Our working group on physical distancing and quarantine would be bringing out information on this in a weekly manner and sharing this with both government and civil society.

7. Even on social distancing, isolation and home quarantine, the bulk of current messaging addresses only the upper middle class and elite, the same social strata to which administrators and political leaders in decision making belong. They completely miss out and could be irrelevant to the poor and the majority of working people and their families. The messaging also conflates isolation (that only some people can pursue), home quarantine (effective only where public health infrastructure and house-to-house follow-up is strong), and social distancing (which in many situations is more a desirable than feasible solution and on which we cannot have too much expectations). Social distancing messaging should not become an opportunity for blaming the people for the epidemic in their communities, nor shift accountability to the community. And this is said without in any way diminishing the responsibility that individuals and families have in protecting themselves and in preventing further avoidable illness and deaths.
Our working group on community mobilisation would be developing and would keep updating advisories in this area to meet the needs of the different sections of working people. It would also build the largest possible coalition to take such information to the people. It would be active in organising different forms of community support and solidarity.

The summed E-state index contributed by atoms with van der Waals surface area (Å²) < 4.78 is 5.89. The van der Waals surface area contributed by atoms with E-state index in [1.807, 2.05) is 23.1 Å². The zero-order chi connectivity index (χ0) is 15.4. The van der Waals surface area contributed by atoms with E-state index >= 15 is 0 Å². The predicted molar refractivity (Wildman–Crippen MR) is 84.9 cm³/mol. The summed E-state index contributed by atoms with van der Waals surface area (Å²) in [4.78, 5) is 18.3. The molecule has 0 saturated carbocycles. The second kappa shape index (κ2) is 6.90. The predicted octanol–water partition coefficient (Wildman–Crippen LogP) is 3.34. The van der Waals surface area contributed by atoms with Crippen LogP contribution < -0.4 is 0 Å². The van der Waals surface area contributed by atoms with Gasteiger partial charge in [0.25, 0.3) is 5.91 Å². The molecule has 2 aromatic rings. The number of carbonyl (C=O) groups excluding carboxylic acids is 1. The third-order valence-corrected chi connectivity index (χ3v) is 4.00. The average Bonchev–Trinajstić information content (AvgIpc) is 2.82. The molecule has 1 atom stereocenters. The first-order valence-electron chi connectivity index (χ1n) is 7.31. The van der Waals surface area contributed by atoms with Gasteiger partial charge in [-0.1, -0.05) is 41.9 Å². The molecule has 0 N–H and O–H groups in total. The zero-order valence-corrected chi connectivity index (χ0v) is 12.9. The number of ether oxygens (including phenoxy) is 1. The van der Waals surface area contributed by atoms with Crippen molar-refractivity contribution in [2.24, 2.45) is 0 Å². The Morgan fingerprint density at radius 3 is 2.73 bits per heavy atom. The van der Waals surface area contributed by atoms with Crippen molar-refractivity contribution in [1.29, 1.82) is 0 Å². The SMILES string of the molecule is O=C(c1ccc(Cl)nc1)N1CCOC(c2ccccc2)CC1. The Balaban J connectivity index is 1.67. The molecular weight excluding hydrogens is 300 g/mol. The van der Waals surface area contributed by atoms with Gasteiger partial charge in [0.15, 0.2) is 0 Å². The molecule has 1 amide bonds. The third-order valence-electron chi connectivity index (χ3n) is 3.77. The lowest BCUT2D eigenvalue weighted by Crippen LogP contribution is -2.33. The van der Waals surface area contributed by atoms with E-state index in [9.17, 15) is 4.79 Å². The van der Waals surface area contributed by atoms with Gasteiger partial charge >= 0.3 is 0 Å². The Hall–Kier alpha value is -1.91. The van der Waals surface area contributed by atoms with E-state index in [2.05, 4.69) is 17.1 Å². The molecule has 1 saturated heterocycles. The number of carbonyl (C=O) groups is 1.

8. We also have great concerns regarding the lock-downs. One set of concerns is regarding ethical and rights abuses. Another is on the duration and extent of lockdowns and the lack of evidence to guide such lock-downs. Further, lockdowns were announced in many areas without due notice, leading to panic-buying and mass outmigration of unorganised sector and labourers back to their villages in far-off areas, exposing them to infection in over-crowded trains and buses on the way, and to further infection dangers in rural areas with already weak public health infrastructure. There is need for clarity by the government on the criteria for lockdowns, and assessments that will be done to open the lockdown. The overwhelming public health opinion is that we are in for a long haul and even though the disease may subside within a period, there is all possibility of its coming back. Measures such as suspending out patient departments, people not being able to reach hospitals due to shut down of public transport and so on can have disastrous consequences. Therefore government needs to seriously develop protocols for review and assessment of lockdowns. The most important concern is the huge, devastating economic consequences of such lockdowns on the lives and livelihood of the majority of the population and mostly on the poor, the marginalised and those living on the brink. The country was already going through an unprecedented economic slowdown, loss of jobs and incomes when this crisis happened. And huge degree of handouts to the corporate world and financial capital had weakened the ability of the government to respond to the crisis. Public expenditure on education, healthcare and social welfare had already been compromised and these three sectors heavily privatised. This pandemic is thus a disaster coming on top of a system that has been pushed to the brink.